Above all, it is about the mark makings and their repetitive nature, recording the transience of time. They are here to record and fix a passage: Almost like a “memento mori” of a present moment or a strange archeologic record. On the same line as the drawings of Michaux's, ceasing "the flow of time and consciousness" and "given to see the interior sentence, the sentence without words", the work wants to seize the invisible.
My painting thinks about making space from within, inspired by Merleau-Ponty, who emphasised the body as the primary site of knowing the world, with his ‘indirect ontology’ that ‘we are the flesh of the world’.
Along the same tradition of Post-minimalism, in my work, the process is highlighted, and the work is always handmade. The colour palette is strict and organic. The process explores materiality, seriality and repetition inspired by the systematic formal order of nature. I follow pre-established rules to prepare the canvas: They are unstretched and pre-dyed with plant or fruit, then with ink, mechanical lines are drawn over. The work is laboured over for weeks: folded, dragged: ageing through the task. The title merely is the hour of labour such as in 229 is a composite of thousands of handmade ink markings made over 229 hours.
I have always been fascinated by the complexity of nature and its “magic”, which eventually led me to use natural dye. Colour directly extracted from nature, like an alchemist. Obtaining the colour from my environment is a way to reconnect with it. To create re-enchantment around nature and maybe inspire respect. The avocado was also a way for me to use the waste of my kitchen, but also its materiality charged the canvas surface with its history (in Mesoamerican use links within maleness). Repetitive marks, embroideries or home-made paper, are all methods that I used in my practice, and they are all motivated by their nature of repetitiveness and time consuming labour.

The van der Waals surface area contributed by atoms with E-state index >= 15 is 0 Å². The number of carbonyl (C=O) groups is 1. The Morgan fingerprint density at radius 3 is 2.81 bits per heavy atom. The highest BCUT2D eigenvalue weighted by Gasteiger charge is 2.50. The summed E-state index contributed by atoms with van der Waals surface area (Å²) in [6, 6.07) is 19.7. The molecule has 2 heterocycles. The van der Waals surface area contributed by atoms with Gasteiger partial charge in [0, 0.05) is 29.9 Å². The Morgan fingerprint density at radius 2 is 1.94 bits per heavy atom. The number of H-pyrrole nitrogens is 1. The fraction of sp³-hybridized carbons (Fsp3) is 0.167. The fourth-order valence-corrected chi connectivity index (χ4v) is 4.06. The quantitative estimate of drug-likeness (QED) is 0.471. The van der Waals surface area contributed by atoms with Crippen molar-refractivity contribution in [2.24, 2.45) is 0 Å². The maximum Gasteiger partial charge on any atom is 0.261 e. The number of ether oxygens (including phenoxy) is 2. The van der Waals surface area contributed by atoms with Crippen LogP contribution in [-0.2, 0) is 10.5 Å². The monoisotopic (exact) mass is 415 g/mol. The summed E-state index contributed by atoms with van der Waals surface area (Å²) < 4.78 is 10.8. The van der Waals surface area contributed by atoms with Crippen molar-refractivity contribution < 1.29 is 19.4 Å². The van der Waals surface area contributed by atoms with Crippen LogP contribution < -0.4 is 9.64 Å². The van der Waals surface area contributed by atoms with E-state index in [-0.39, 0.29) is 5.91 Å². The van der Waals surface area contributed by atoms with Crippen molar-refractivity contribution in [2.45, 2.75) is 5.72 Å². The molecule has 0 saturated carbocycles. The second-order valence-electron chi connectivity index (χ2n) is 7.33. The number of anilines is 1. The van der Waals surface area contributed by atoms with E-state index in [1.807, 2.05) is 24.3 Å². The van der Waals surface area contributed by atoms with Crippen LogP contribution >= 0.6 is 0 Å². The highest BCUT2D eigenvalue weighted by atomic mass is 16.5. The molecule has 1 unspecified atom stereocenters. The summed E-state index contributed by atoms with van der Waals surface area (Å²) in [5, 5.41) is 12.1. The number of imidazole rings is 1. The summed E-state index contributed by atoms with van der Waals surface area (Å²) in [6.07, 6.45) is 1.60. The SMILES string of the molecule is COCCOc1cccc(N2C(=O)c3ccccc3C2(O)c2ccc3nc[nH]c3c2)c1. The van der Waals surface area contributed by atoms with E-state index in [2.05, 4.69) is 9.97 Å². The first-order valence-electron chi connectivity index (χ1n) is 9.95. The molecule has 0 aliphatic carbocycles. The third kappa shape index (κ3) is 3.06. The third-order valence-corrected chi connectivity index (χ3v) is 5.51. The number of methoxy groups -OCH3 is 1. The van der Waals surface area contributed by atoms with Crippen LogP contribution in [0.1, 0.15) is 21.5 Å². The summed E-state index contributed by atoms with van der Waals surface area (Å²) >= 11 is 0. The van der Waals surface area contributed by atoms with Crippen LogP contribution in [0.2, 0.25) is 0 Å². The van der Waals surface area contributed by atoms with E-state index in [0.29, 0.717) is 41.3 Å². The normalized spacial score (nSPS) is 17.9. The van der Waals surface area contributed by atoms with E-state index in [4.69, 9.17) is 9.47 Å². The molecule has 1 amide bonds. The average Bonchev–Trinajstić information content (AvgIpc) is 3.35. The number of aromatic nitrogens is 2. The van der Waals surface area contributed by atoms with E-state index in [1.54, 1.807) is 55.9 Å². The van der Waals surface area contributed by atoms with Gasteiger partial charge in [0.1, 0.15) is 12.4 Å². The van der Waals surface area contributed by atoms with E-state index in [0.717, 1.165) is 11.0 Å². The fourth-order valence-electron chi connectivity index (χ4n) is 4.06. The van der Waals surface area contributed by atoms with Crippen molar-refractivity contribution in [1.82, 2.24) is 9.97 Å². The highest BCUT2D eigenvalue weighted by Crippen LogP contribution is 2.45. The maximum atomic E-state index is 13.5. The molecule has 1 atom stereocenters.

Currently in my research, the paintings seek to create tension between our everyday experiences of acceleration by using tactics of deceleration. The canvases store time, archive a plant and represent a place. The paintings are constructed through slow processes and investigate past crafts such as dying, sewing and weaving. The practice explores materiality, and repetition inspired by the rhythm and the systematic order of nature. The work is visually abstract and minimal, yet it represents a place. The paintings are an index of the process, a fragment of landscape, an archive of a plant that opens past connections with the natural world.
The practice investigates overlooked hand-made processes, their potential to slow us down, and their modes of embodiment, entangled within the material world. Borrowing from different textile traditions, the work explores lost domestic time and archaic modes of production and past knowledge. The emphasis on laborious processes, dilated time and duration is used as a methodology to experience and analyse a more heterogeneous present, to disrupt our current time-compression and reconnect with our natural surrounding.
The work is what is left of an action. Investigating the body at work, its repetition and attentiveness during the painterly process. Thus the painting is an index of events, places and plants and investigates the archival and mnemonic properties of materiality. Walking, picking, planting and growing are all a part of my practice and through which I explore strategies for different temporalities.